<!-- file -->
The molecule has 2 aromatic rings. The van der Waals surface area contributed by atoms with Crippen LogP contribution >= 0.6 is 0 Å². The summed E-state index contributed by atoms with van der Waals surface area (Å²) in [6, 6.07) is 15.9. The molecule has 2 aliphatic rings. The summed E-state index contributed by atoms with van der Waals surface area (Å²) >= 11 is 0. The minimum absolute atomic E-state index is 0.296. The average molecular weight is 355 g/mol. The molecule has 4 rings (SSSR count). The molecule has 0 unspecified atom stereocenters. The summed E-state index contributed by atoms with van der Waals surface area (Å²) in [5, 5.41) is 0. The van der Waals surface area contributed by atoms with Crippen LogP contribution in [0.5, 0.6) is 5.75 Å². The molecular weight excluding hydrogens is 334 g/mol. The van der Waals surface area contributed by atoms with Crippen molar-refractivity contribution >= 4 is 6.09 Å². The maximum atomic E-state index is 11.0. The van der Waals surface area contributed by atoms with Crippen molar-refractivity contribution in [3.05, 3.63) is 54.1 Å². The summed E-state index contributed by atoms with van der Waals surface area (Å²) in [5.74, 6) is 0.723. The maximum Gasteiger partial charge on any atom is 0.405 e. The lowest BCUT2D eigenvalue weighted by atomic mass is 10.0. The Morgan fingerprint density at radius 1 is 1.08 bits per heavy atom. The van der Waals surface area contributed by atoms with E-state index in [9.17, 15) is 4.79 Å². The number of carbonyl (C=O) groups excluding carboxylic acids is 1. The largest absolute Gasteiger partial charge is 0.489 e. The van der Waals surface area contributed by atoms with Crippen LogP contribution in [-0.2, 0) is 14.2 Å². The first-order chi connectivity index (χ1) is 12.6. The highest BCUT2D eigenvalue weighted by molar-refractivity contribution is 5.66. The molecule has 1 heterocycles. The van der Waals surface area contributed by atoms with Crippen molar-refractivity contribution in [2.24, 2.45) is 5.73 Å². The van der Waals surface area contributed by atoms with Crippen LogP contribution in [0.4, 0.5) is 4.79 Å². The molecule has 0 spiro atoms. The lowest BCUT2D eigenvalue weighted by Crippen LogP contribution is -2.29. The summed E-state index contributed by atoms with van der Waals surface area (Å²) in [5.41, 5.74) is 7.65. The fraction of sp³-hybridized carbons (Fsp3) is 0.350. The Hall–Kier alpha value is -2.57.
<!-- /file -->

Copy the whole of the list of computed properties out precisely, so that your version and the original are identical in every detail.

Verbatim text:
The molecule has 2 aromatic rings. The van der Waals surface area contributed by atoms with Crippen LogP contribution >= 0.6 is 0 Å². The summed E-state index contributed by atoms with van der Waals surface area (Å²) in [6, 6.07) is 15.9. The molecule has 2 aliphatic rings. The summed E-state index contributed by atoms with van der Waals surface area (Å²) >= 11 is 0. The minimum absolute atomic E-state index is 0.296. The average molecular weight is 355 g/mol. The molecule has 4 rings (SSSR count). The molecule has 0 unspecified atom stereocenters. The summed E-state index contributed by atoms with van der Waals surface area (Å²) in [5, 5.41) is 0. The van der Waals surface area contributed by atoms with Crippen LogP contribution in [0.5, 0.6) is 5.75 Å². The molecular weight excluding hydrogens is 334 g/mol. The van der Waals surface area contributed by atoms with Crippen molar-refractivity contribution >= 4 is 6.09 Å². The maximum atomic E-state index is 11.0. The van der Waals surface area contributed by atoms with Crippen molar-refractivity contribution in [3.05, 3.63) is 54.1 Å². The summed E-state index contributed by atoms with van der Waals surface area (Å²) in [5.74, 6) is 0.723. The maximum Gasteiger partial charge on any atom is 0.405 e. The lowest BCUT2D eigenvalue weighted by atomic mass is 10.0. The Morgan fingerprint density at radius 1 is 1.08 bits per heavy atom. The van der Waals surface area contributed by atoms with E-state index in [9.17, 15) is 4.79 Å². The number of carbonyl (C=O) groups excluding carboxylic acids is 1. The largest absolute Gasteiger partial charge is 0.489 e. The van der Waals surface area contributed by atoms with Crippen LogP contribution in [-0.2, 0) is 14.2 Å². The first-order chi connectivity index (χ1) is 12.6. The highest BCUT2D eigenvalue weighted by molar-refractivity contribution is 5.66. The molecule has 1 heterocycles. The van der Waals surface area contributed by atoms with Crippen molar-refractivity contribution in [2.24, 2.45) is 5.73 Å². The van der Waals surface area contributed by atoms with Crippen LogP contribution in [0.4, 0.5) is 4.79 Å². The molecule has 0 spiro atoms. The lowest BCUT2D eigenvalue weighted by Crippen LogP contribution is -2.29. The summed E-state index contributed by atoms with van der Waals surface area (Å²) in [5.41, 5.74) is 7.65. The fraction of sp³-hybridized carbons (Fsp3) is 0.350. The Hall–Kier alpha value is -2.57.